Norman Rockwell’s famous depiction of the Red Sox locker room sold at auction in New York for $22.5 million Thursday, quite an accomplishment for a picture originally commissioned for the front of a magazine that sold for pennies.
“The Rookie (Red Sox Locker Room)” first appeared on the cover of the Saturday Evening Post in March 1957. The picture shows a tall man, presumably a new player, entering the locker room for the first time.
A group of gruff Red Sox players — Frank Sullivan, Billy Goodman, Sammy White, and Jackie Jensen — eye him as he enters the room.
High school athlete Sherman Safford, now 75, posed as “The Rookie.” He told the Berkshire Eagle that Rockwell paid him $60 per session.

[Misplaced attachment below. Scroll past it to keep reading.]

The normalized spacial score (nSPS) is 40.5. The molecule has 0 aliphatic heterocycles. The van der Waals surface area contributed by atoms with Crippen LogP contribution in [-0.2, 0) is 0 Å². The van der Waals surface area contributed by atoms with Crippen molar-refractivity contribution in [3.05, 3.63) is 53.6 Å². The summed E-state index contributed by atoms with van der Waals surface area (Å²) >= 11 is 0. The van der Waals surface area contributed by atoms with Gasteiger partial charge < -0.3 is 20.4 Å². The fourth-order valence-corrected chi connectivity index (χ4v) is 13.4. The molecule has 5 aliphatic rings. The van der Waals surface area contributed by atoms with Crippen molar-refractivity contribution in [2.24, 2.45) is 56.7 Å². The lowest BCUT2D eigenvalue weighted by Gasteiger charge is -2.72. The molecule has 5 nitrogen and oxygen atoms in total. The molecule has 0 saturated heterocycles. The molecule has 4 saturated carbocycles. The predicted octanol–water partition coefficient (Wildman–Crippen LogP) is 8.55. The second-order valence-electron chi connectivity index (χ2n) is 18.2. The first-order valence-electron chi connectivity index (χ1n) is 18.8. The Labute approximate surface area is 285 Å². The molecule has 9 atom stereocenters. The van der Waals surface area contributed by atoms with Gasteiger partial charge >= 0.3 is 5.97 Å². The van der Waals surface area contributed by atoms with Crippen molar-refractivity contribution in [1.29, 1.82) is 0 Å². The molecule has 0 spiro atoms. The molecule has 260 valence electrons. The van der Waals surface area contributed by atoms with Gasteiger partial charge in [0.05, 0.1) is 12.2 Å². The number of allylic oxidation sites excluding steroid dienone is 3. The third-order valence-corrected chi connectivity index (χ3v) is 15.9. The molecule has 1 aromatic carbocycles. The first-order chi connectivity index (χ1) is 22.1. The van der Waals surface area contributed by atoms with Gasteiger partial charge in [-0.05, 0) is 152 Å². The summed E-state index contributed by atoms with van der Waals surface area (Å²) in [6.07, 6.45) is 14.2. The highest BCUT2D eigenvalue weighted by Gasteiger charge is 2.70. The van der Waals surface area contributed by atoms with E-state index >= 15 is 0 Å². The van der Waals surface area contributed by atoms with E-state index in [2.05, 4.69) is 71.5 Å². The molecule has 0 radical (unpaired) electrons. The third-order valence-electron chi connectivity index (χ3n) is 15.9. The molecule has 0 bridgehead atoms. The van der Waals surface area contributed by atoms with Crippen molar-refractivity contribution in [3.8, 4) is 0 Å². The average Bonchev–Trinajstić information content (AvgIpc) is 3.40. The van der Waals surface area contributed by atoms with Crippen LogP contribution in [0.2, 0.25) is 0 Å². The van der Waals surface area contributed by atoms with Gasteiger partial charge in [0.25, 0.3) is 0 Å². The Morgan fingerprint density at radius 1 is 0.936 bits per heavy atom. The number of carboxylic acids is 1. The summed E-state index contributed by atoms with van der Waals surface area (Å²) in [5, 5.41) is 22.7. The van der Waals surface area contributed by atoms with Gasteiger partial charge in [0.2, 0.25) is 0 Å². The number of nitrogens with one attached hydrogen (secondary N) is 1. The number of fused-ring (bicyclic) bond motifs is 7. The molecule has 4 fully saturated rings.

“I wish I had kept those checks; they might be worth more than that now,” Safford told the Berkshire Eagle.
At Thursday’s auction at Christie’s in New York, “The Rookie” led the sale at $22.56 million, said Liz Sterling, the head of American art at the auction house.
The lot was packed and the painting sold to a private buyer in 90 seconds, said Sterling. Christie’s did not provide the buyer’s name.
“The strong result of this sale confirms the continued strength of the market for American art, with all sectors of the category having performed well,” Sterling said in a statement.
Rockwell’s “Willie Gillis in Convoy,” which previously hung in the principal’s office at Gardner High School, sold for $2.285 million, including the buyer’s premium, at auction in New York Wednesday.
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Correction: Because of a reporting error, Louie Lamone was incorrectly identified in a previous version of this story. Lamone was a photographer and studio assistant to Norman Rockwell.